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A safe place to sound off about race

By Patti Hartigan, Globe Staff, 09/17/99

ayjay is a self-described African-American lesbian mother living in ''tiny town USA.'' XXPat is a minister in Michigan who moonlights in a rock 'n' roll band. Both Ginger in Austin and BigT III in Atlanta are happily married to partners of different races. Betty, meanwhile, is a retired chemist in New Jersey who will tell you she ''is not opposed to interracial marriages or dating but was never given the opportunity to try.''

None of these people have ever met in person, but for the past week, they have been revealing emotional details about their personal lives in a unique online forum. Spurred by the engaging PBS documentary series, ''An American Love Story,'' these intimate strangers have volunteered to participate in an ongoing dialogue about race, relationships, prejudice, and other provocative topics. It's an experiment masterminded by a New York operation called Web Lab, which aims to show that the Internet, despite its crass commercialism, can foster intelligent communication among diverse groups.

''American Love Story,'' the 10-part series that concluded last night, highlighted the unvarnished story of Bill Sims and Karen Wilson, an interracial couple living in Queens, N.Y.; there was something extraordinarily compelling about the ordinariness of lives played out against a backdrop of racism and intolerance. The on-line forum is proving to be just as irresistible. As the participants become more vulnerable, they are unwittingly creating a fascinating study of American attitudes about race and relationships that is as engrossing as the documentary itself - uncensored, honest, and raw.

''I come from the tradition of using a film as a catalyst for getting people to think and talk about things in different ways,'' says Web Lab founder Marc Weiss, a former filmmaker who also founded the PBS program ''Point of View.'' ''We wanted to create a safe place on the Web for people with historically profound differences to create a dialogue.''

The forum is not a typical chat room or bulletin board, where the discussion often degrades to inanity or profanity. Participants fill out an application form, and then Web Lab staffers create small groups of people who agree to join for at least three weeks. After the group is formed, the members moderate their own discussions, which are posted publicly on the Web site. ''Most of what happens on regular posting boards is random at best,'' says Weiss. ''We call it drive-by postings, with people who post once and never come back to engage in a conversation.''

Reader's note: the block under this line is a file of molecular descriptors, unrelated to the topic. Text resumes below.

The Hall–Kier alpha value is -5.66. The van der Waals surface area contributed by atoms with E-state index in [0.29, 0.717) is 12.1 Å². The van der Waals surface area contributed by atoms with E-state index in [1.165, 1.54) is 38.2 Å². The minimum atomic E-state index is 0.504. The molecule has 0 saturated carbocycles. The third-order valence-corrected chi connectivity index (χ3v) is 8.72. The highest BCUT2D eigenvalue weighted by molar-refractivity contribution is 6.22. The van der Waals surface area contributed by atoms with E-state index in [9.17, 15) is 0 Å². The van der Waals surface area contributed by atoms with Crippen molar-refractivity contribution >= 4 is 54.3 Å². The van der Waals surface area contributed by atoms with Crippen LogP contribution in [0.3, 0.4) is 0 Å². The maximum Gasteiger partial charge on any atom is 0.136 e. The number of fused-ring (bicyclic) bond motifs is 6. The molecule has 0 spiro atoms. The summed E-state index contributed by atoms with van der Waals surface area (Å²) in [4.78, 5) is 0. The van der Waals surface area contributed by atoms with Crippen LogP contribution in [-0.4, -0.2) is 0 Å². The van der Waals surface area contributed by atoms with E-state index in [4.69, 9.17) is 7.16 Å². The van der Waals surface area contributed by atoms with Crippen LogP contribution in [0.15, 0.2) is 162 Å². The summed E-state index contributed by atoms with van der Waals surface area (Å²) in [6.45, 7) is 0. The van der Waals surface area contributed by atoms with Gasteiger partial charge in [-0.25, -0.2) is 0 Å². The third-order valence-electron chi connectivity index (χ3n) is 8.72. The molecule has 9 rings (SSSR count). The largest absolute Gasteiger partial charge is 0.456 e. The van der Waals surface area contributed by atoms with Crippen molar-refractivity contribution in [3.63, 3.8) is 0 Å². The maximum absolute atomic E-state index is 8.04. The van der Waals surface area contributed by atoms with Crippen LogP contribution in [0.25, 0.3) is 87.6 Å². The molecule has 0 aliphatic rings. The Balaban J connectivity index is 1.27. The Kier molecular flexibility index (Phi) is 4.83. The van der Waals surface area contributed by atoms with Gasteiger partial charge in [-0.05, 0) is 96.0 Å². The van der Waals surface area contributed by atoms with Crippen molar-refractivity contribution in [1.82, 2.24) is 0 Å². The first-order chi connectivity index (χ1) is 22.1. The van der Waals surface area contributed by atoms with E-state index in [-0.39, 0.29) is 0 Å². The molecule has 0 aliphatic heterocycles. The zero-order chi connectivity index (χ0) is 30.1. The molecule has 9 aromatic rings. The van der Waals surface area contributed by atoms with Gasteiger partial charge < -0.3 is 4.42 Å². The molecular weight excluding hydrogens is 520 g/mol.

To view the forum on the Internet, go to:

The idea is to provide a combination of anonymity along with accountability. Participants submit a bio, in which they reveal as much as they choose. They are also bound by the group ethos to remain civil, despite any disagreements. So far, the ''Love Story'' discussions have politely tiptoed around controversy. But Weiss, who has overseen similar on-line discussions about the Vietnam War and the Starr Report, predicts that the boards will heat up as people become more comfortable.

''We're not asking people to leave their emotions at the door,'' says Weiss. ''Ordinary people can find a way to talk about the things they disagree on without blowing each other away or obliterating their opponent.''

That is precisely what Anthony Fontana hopes will happen. He joined the discussion because he is a white man married to a black woman and is naturally interested in the dynamics of the discussion. ''I tend to deal in the extreme; I'm not a middle-of-the-road kind of guy,'' says Fontana, who runs a construction business in Atlanta and uses the screen name BigT III. ''I don't allow people to stay in their comfort zone.''

Right now, the groups are lingering in the comfort zone, with most of the postings expressing a kind of ''We are the world'' mentality. But both Weiss and Fontana note that the discussions will generate an edge as time goes by. In Fontana's group, for instance, some members have already begun challenging each other. Consider this exchange:

''I've experienced more and more blacks with a chip on their shoulder regarding relationships or contacts with whites,'' writes a retired educator in Arkansas.

''I'm white, married to a young, black Christian man,'' responds Ginger in Austin. ''He has been stopped by police several times for doing things I take for granted. ... Yes, I do think that some black people have a chip on their shoulders. But as a white person who has seen firsthand what it's like to be black in America, I can understand why.''

To that, Betty in New Jersey retorts, ''My chip is that I resent the fact that black men marry white women and leave eligible black women alone...''

These are ordinary people sharing everyday triumphs and woes, similar to the Sims-Wilson family in ''American Love Story.'' At a time when entrepreneurs are tripping over each other trying to figure out how to turn a profit from the Internet, some folks are trying to carve out a public interest niche online, a sort of uncorrupted PBS of the Web.

This story ran on page C1 of the Boston Globe on 09/17/99.
© Copyright 1999 Globe Newspaper Company.